There were no survivors among the 34 people on board a Mozambique Airlines Embraer E190 that crashed in Namibia’s Bwabwata National Park on November 29. The aircraft was en route from the Mozambique capital Maputo to Luanda, Angola, where it was due to land at 2:10 p.m. local time. Embraer dispatched a technical team to the crash site, where accident investigators started work on November 30.
Beechcraft appointed South Africa-based Absolute Aviation an authorized parts distributor for sub-Saharan Africa. Absolute Aviation, which has acted as Beechcraft’s exclusive aircraft distributor for sub-Saharan Africa since 2011, will have $1 million of inventory in stock at Lanseria Airport in Johannesburg, South Africa, to support the Beechcraft product line as well as the Hawker 125 series.
Bombardier has landed a new customer for its Q400 turboprop in Africa, inking a conditional order with Air Côte d’Ivoire for a pair of the 74-seat turboprops here at the Dubai Airshow yesterday. The national carrier of the Ivory Coast, established in January, has also signed for two options, convertible until November next year. Bombardier values the potential firm order at $69 million based on list prices.
Flight planning and support group Hadid International Services has expanded its network in Africa with the appointment of supervisors in Ethiopia, Djibouti and Congo. In addition to providing handling supervision and arranging payment for airport fees, the Dubai-based company’s local staff can arrange ground transportation and hotels.
Somalia might conjure images of pirates and Blackhawk Down, but the northern autonomous region and former British protectorate of Somaliland remains a peaceful, although economically depressed, place. Last month the international airport at the capital, Hargeisa, “re-opened” following renovations and modernization, funded to the tune of $10 million by the Kuwait Fund for Arab Economic Development.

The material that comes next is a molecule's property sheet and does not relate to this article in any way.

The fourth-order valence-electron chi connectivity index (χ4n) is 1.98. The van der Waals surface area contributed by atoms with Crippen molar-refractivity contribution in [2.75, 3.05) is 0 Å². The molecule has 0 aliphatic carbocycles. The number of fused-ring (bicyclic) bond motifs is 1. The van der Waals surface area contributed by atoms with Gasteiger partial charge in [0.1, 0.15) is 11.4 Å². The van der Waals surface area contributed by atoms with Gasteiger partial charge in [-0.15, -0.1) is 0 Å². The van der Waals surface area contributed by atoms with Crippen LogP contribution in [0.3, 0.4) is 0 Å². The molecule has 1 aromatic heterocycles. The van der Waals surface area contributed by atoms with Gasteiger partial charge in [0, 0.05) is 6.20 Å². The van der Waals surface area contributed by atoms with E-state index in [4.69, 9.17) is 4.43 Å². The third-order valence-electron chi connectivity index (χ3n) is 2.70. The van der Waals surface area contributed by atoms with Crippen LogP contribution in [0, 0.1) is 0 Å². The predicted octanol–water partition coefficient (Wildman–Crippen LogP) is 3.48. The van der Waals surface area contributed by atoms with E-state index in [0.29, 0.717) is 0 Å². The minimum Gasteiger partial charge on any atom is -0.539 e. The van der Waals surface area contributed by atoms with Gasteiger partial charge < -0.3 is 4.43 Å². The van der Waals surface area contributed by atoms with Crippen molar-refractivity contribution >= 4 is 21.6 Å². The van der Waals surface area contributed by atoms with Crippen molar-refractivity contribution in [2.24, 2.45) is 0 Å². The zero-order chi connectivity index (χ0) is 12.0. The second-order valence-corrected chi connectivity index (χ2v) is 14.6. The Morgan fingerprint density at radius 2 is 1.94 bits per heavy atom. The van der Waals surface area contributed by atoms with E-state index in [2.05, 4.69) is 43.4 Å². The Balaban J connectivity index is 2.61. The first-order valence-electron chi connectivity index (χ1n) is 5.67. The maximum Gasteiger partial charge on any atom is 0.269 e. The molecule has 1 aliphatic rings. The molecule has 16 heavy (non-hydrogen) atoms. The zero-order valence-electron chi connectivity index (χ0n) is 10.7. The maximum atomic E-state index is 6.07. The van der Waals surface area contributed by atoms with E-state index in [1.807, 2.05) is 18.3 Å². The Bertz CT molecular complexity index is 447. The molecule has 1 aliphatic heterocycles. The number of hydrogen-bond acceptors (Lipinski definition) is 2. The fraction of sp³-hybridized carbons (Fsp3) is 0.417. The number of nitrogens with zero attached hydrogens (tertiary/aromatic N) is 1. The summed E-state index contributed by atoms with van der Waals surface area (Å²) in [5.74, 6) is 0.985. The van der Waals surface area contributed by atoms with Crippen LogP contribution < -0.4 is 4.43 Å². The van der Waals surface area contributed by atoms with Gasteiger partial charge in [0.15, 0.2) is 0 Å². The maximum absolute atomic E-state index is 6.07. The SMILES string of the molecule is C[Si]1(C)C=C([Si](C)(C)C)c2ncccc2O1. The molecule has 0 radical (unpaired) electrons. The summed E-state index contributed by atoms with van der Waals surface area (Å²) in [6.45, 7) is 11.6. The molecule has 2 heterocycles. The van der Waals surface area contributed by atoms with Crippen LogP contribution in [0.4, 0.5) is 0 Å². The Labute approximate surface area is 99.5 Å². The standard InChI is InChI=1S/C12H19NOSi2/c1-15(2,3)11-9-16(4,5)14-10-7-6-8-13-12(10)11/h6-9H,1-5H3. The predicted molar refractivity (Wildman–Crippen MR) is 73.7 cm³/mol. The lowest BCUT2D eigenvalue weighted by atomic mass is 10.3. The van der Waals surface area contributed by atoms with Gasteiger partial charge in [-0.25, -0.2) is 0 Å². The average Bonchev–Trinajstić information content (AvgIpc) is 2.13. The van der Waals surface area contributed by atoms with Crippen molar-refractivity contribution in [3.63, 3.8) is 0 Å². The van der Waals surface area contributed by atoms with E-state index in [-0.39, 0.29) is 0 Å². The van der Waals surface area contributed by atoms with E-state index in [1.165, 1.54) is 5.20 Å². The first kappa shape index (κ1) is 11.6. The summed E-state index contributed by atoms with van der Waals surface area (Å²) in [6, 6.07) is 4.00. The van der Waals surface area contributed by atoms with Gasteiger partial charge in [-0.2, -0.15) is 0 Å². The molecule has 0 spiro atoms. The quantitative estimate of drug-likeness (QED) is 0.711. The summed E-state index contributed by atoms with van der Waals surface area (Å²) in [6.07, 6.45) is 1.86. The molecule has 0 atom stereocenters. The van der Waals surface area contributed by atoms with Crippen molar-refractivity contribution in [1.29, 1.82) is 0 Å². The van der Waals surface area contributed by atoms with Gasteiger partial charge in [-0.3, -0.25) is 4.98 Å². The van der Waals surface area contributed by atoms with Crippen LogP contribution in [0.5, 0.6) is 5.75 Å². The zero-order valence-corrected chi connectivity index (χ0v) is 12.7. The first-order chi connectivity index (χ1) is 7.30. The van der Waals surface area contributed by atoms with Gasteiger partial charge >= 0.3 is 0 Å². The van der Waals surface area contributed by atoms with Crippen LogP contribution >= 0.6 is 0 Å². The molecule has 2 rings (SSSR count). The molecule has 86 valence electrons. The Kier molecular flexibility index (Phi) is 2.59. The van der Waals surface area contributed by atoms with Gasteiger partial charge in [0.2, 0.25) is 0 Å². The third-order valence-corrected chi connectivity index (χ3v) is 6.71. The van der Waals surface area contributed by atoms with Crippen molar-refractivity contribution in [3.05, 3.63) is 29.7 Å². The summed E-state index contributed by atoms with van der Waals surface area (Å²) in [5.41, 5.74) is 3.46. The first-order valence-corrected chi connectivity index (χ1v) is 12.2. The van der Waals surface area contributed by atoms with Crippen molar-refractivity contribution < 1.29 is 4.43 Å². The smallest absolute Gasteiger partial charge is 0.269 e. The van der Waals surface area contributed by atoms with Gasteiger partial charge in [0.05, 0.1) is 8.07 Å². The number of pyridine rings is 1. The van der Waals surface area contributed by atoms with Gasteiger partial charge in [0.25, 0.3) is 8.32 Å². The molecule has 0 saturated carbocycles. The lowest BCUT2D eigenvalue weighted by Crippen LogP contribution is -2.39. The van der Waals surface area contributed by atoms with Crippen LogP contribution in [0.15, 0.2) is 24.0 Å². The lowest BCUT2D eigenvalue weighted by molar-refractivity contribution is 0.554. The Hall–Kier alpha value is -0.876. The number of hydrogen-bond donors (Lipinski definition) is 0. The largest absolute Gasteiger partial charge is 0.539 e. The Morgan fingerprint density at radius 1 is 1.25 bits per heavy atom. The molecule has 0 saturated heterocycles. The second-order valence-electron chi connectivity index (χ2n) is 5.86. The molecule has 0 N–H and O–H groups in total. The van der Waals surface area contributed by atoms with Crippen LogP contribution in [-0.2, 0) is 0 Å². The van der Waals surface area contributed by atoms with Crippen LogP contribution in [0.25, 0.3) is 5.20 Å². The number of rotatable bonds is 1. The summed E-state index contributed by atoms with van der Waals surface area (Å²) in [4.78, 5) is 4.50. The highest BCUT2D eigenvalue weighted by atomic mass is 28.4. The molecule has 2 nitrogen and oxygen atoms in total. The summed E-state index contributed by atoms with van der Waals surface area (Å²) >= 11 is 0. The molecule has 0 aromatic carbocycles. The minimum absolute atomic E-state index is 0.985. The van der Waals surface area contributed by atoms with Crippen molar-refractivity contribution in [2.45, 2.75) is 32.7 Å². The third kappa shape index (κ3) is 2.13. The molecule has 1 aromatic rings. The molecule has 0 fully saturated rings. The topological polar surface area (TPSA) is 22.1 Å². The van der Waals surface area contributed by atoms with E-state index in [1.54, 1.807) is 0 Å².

Further evidence of Africa’s rising stature in global business aviation comes with news of two new industry conferences to be staged in Marrakesh, Morocco, in the next few months.
From September 26 to 27, the African Business Aviation Association (AfBAA) will hold a regional symposium at Marrakesh’s Hotel Club Kenzi Agdal Medina. The keynote speaker will be AfBAA chairman Tarek Ragheb, with many other speakers drawn from aircraft manufacturers and service providers active across Africa.
A large fire caused “serious disruption” to operations and temporarily closed Kenya’s Jomo Kenyatta International Airport in Nairobi on Wednesday. Authorities partially reopened the airport to cargo and domestic flights from the cargo terminal by mid-day Kenya time; international flights remained suspended.
Bombardier Aerospace has signed a letter of intent to authorize Ethiopian Airlines of Addis Ababa to perform line and heavy maintenance on Q400 turboprops, the manufacturer announced last month. The parties expect the agreement to take effect this month.
Ethiopian Airlines’ overhaul and repair facilities at Bole International Airport in Addis Ababa employs an all-Ethiopian workforce of more than 750 licensed technicians and support staff.
Flight crews planning trips to Nigeria are being urged to verify fuel availability at Abuja Nnamdi Azikiwe International Airport (DNAA) and at Lagos Murtala Muhammed International Airport (DNMM). On July 24 both airports were reported to be extremely short of jet-A. The reason for the shortage has not been identified, nor has the date when supplies might return to normal.
On a continent where an underdeveloped transportation infrastructure has long hindered economic growth, a virtual constellation of airports in Central East Africa might well warrant some reason for optimism. A 600-mile-long “Equator Cluster” of airports around Lake Victoria, in Entebbe, Uganda; Nairobi, Kenya; Dar es Salaam and Kilimanjaro, Tanzania; and Kigali, Rwanda, all support the growth of aviation traffic in the East African region.
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